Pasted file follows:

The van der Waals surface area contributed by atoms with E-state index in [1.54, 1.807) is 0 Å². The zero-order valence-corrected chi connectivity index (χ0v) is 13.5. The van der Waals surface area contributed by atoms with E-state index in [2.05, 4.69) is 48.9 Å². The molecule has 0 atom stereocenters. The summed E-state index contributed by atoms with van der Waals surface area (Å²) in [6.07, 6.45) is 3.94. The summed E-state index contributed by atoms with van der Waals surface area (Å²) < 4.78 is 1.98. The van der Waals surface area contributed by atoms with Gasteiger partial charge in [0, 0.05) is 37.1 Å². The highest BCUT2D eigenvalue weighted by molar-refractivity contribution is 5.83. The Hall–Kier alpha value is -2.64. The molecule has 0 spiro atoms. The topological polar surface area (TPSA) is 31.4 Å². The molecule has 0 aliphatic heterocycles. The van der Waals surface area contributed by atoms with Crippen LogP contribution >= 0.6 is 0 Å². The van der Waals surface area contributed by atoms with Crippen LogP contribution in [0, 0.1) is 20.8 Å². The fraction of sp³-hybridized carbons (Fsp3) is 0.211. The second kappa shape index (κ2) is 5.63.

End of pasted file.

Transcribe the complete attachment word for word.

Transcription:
The van der Waals surface area contributed by atoms with E-state index in [1.54, 1.807) is 0 Å². The zero-order valence-corrected chi connectivity index (χ0v) is 13.5. The van der Waals surface area contributed by atoms with E-state index in [2.05, 4.69) is 48.9 Å². The molecule has 0 atom stereocenters. The summed E-state index contributed by atoms with van der Waals surface area (Å²) in [6.07, 6.45) is 3.94. The summed E-state index contributed by atoms with van der Waals surface area (Å²) < 4.78 is 1.98. The van der Waals surface area contributed by atoms with Gasteiger partial charge in [0, 0.05) is 37.1 Å². The highest BCUT2D eigenvalue weighted by molar-refractivity contribution is 5.83. The Hall–Kier alpha value is -2.64. The molecule has 0 spiro atoms. The topological polar surface area (TPSA) is 31.4 Å². The molecule has 0 aliphatic heterocycles. The van der Waals surface area contributed by atoms with Crippen LogP contribution >= 0.6 is 0 Å². The van der Waals surface area contributed by atoms with Crippen LogP contribution in [0, 0.1) is 20.8 Å². The fraction of sp³-hybridized carbons (Fsp3) is 0.211. The second kappa shape index (κ2) is 5.63.